Glorious wrote:the wrote:The really big turn off is that some of Apple's remarks toward user complaints have not been encouraging. Due to poor sales, Apple killed of the rack mounted Xserve line half a decade ago with little resistance but Apple's recent rise in enterprise usage has had some user interested in seeing that line return.
Apple figured out that it was better to get into Corporations from the top-down instead of the bottom-up, to the degree they want to get into that market at all.
To be clear, instead of presenting themselves as a total solution with servers, services and corporate-oriented configurability for every user, they just position themselves as having the coolest and most desirable devices to certain users.
Why? Because when a top executive wants the newest iphone, guess what he gets even if the standard is blackberry and blackberry ONLY. Oh, right, he gets an iphone.
This isn't hypothetical, it's my Fortune 500 company and many others like it I've witnessed personally.
Why should Apple compete for the corporate space when by ignoring it entirely they get the best possible inroad to the premium users they might actually want?
Agreed and I've seen it first hand as well.
So why should Apple compete for the corporate space? I wouldn't even say compete as it is more the necessity of support. When the technology is able to trickle down from the executives to the average corporate end user it has to be managed some how. I see the Xserve ultimately staying dead with Apple's ultimate being just software solution. All they'd need to do is better integrate iOS and Macs into Microsoft's AD. iOS integration into LDAP could also be improved too.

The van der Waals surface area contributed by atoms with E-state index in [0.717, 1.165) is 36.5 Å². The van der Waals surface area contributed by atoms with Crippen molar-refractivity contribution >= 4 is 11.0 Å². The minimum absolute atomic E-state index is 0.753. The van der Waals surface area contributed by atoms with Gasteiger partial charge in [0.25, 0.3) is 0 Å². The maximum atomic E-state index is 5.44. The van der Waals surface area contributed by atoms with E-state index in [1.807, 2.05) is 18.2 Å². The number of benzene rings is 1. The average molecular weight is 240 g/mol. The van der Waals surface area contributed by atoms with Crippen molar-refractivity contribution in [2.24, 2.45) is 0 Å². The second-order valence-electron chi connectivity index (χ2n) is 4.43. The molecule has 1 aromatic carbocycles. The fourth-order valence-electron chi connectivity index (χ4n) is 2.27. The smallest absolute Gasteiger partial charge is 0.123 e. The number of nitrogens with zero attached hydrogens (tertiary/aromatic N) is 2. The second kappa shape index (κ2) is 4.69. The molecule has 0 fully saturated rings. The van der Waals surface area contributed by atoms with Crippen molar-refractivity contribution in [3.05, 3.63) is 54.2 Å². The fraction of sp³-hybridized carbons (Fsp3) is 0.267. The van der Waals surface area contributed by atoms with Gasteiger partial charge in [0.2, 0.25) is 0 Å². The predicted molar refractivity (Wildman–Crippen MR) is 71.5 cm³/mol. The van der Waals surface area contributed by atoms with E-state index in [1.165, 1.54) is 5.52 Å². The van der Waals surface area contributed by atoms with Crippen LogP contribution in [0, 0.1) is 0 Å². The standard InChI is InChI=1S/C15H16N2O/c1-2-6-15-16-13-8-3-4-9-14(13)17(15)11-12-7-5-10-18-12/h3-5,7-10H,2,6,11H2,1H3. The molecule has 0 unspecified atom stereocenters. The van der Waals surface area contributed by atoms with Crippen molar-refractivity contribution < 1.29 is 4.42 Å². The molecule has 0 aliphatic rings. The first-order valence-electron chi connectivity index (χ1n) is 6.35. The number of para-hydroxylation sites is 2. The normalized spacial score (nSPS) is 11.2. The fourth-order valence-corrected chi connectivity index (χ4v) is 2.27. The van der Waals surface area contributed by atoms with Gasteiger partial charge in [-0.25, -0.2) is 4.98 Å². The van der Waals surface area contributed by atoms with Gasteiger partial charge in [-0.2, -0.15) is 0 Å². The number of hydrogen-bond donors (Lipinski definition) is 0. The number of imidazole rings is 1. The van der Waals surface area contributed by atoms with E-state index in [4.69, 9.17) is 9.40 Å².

The idea of the Xserve coming back has just been an idea bounced around old OS X Server admins who had to deal supporting the exec toys without their own shiny Apple rack mount toys.
Flatland_Spider wrote:the wrote:There are really only two reasons to go with Apple vs. hackintosh: ease of setup and warranty/support.
If you're throwing those two out the window, why bother? Picky hardware, hard setup, and no support describes lots of different alternative operating systems, and I don't have to resort to piracy to run them. Some of them are even better at being a Unix then OS X is.
Simple: price and performance. For the enthusiast who knows how to slap together some hardware and edit some files to get an OS to install, putting together a hackintosh is trivial. And unlike the other Unix-like systems, you can run major 3rd party applications which is kind of a big deal. That means access to tools like Final Cut Pro and Photoshop even though they wouldn't be supported.
Flatland_Spider wrote:the wrote:Due to poor sales, Apple killed of the rack mounted Xserve line half a decade ago with little resistance but Apple's recent rise in enterprise usage has had some user interested in seeing that line return.
Xserve is not coming back. You might have a point except Linux exists, and OS X integrates into Unix networks nicely. Linux and a couple of Dell servers will serve OS X users nicely. Apple has its niche as a consumer company, and they do that well.
The problem is that their consumer iOS devices are finding their way into the enterprise environment and those don't have good AD or LDAP integration. Long term I see this as a software problem Apple will eventually resolve via separate management software and an iOS update. The Xserve will remain dead as Apple has no motivation to get back into the enterprise hardware market even if some old timer admins would like it.